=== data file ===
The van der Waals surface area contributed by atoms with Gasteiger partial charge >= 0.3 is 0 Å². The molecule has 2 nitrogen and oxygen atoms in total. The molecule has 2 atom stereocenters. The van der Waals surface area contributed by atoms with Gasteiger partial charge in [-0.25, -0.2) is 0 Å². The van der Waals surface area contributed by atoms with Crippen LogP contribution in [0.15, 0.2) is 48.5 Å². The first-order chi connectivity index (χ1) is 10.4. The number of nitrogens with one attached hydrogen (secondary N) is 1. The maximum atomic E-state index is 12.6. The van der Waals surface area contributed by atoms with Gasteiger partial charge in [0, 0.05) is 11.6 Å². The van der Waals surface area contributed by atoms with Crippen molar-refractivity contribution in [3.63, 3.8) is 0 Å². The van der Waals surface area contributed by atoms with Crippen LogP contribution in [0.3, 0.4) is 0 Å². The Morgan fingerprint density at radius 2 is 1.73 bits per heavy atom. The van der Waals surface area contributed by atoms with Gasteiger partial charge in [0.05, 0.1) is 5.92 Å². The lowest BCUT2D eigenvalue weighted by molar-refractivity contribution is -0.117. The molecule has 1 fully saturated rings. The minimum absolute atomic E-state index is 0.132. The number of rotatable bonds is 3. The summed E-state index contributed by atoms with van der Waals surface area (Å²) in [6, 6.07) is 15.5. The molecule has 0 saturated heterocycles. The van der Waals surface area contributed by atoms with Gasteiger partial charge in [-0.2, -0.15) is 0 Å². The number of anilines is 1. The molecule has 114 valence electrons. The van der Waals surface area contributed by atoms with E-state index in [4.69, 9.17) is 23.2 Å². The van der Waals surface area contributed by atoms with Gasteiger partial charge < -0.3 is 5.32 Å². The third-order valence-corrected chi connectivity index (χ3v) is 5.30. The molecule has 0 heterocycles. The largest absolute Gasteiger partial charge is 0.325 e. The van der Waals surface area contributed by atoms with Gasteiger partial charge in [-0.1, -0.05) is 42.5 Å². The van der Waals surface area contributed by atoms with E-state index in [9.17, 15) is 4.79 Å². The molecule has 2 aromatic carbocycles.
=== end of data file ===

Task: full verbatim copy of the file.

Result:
The van der Waals surface area contributed by atoms with Gasteiger partial charge >= 0.3 is 0 Å². The molecule has 2 nitrogen and oxygen atoms in total. The molecule has 2 atom stereocenters. The van der Waals surface area contributed by atoms with Gasteiger partial charge in [-0.25, -0.2) is 0 Å². The van der Waals surface area contributed by atoms with Crippen LogP contribution in [0.15, 0.2) is 48.5 Å². The first-order chi connectivity index (χ1) is 10.4. The number of nitrogens with one attached hydrogen (secondary N) is 1. The maximum atomic E-state index is 12.6. The van der Waals surface area contributed by atoms with Gasteiger partial charge in [0, 0.05) is 11.6 Å². The van der Waals surface area contributed by atoms with Crippen molar-refractivity contribution in [3.63, 3.8) is 0 Å². The van der Waals surface area contributed by atoms with Crippen LogP contribution in [0.3, 0.4) is 0 Å². The Morgan fingerprint density at radius 2 is 1.73 bits per heavy atom. The van der Waals surface area contributed by atoms with Gasteiger partial charge in [0.05, 0.1) is 5.92 Å². The lowest BCUT2D eigenvalue weighted by molar-refractivity contribution is -0.117. The molecule has 1 fully saturated rings. The minimum absolute atomic E-state index is 0.132. The number of rotatable bonds is 3. The summed E-state index contributed by atoms with van der Waals surface area (Å²) in [6, 6.07) is 15.5. The molecule has 0 saturated heterocycles. The van der Waals surface area contributed by atoms with Gasteiger partial charge in [-0.2, -0.15) is 0 Å². The number of anilines is 1. The molecule has 114 valence electrons. The van der Waals surface area contributed by atoms with E-state index in [4.69, 9.17) is 23.2 Å². The van der Waals surface area contributed by atoms with Gasteiger partial charge < -0.3 is 5.32 Å². The third-order valence-corrected chi connectivity index (χ3v) is 5.30. The molecule has 0 heterocycles. The largest absolute Gasteiger partial charge is 0.325 e. The van der Waals surface area contributed by atoms with Gasteiger partial charge in [-0.1, -0.05) is 42.5 Å². The van der Waals surface area contributed by atoms with E-state index in [9.17, 15) is 4.79 Å². The molecule has 2 aromatic carbocycles.